Whitefish Point Light
Whitefish Point, Michigan

Whitefish Point marks the heavily travelled approach to Whitefish Bay and the Soo locks, on Michigan's Upper Peninsula. It is the only active light remaining along the southeast shore of Lake Superior. This area is known as the Shipwreck Coast, and is the site of more than half of the 550 known shipwrecks on the lake, including the infamous Edmund Fitzgerald in November 1975.

The original light at this site dates from 1849, one of the two earliest lights on the Great Lakes (the other being Copper Harbor, Michigan). The tower built in 1849 lasted until 1861, when the present "iron pile" tower replaced it. The 80 ft. tower, with its skeletal braces appears modern, but is over 130 years old. With the Civil War looming, and the first locks at the Soo operating since 1855, President Lincoln wanted to ensure the safe passage of the increasingly large number of vessels carrying iron ore, copper, and lumber from Michigan's Upper Peninsula. Originally outfitted with a fresnel lens, the light source is now an aerobeacon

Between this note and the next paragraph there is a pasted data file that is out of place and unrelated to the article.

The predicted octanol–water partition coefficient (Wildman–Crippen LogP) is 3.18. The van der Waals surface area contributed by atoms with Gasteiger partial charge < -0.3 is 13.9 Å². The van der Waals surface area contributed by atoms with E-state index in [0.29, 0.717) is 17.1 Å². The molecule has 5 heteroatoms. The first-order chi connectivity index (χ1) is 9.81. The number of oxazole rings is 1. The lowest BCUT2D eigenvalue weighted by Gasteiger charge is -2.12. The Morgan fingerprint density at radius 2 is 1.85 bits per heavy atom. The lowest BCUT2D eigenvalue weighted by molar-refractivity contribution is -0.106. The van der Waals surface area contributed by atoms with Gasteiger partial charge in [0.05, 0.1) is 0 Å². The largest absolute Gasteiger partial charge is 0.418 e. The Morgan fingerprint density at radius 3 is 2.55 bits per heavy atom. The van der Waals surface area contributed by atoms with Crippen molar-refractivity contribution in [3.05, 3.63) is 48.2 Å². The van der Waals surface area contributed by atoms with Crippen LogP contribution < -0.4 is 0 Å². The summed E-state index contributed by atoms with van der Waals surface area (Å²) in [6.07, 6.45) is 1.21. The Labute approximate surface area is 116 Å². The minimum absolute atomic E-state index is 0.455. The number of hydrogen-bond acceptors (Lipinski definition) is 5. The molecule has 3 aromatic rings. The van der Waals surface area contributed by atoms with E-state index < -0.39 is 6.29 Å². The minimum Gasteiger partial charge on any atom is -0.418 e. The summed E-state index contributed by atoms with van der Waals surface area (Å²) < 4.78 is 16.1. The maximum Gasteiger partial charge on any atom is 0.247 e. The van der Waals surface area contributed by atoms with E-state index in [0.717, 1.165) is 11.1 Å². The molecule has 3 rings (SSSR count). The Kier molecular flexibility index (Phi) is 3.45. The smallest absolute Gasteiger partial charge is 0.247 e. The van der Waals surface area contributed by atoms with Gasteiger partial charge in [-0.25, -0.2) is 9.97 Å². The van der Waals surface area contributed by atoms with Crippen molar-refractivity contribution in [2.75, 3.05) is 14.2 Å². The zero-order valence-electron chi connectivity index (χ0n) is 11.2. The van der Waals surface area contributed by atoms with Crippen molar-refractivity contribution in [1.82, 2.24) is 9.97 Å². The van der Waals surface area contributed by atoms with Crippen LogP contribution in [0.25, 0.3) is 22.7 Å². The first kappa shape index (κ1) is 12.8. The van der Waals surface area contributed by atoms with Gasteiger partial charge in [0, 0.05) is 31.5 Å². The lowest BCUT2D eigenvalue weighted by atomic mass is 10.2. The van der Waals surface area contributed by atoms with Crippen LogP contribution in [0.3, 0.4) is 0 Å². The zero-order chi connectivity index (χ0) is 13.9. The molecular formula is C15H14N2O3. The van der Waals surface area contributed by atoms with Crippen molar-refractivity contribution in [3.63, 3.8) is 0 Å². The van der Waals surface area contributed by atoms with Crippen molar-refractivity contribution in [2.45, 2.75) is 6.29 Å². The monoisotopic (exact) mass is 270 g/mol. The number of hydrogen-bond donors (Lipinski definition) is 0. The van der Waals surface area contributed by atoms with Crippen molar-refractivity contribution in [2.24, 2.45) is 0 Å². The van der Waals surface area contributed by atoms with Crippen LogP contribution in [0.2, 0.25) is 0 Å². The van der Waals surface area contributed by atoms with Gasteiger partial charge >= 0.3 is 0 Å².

This is a fabulous site to visit -- one of my favorites. Located 11 miles north of the village of Paradise, where several attractive motels and restaurants await the tired traveller, Whitefish Point Light is also the site of the Great Lakes Shipwreck Museum. Centerpieces of the museum are the ship's bell from the Edmund Fitzgerald, which was recovered from the bottom of the lake in 1995, and the 19 foot tall revolving second order clamshell lens which was removed from the White Shoal Lighthouse in northern Lake Michigan. Also, the keeper's quarters are restored and offer a view into the keeper's life. The museum is open daily from May 15 to October 15 10am to 6pm. There is a great gift shop on the site, as well as beach access.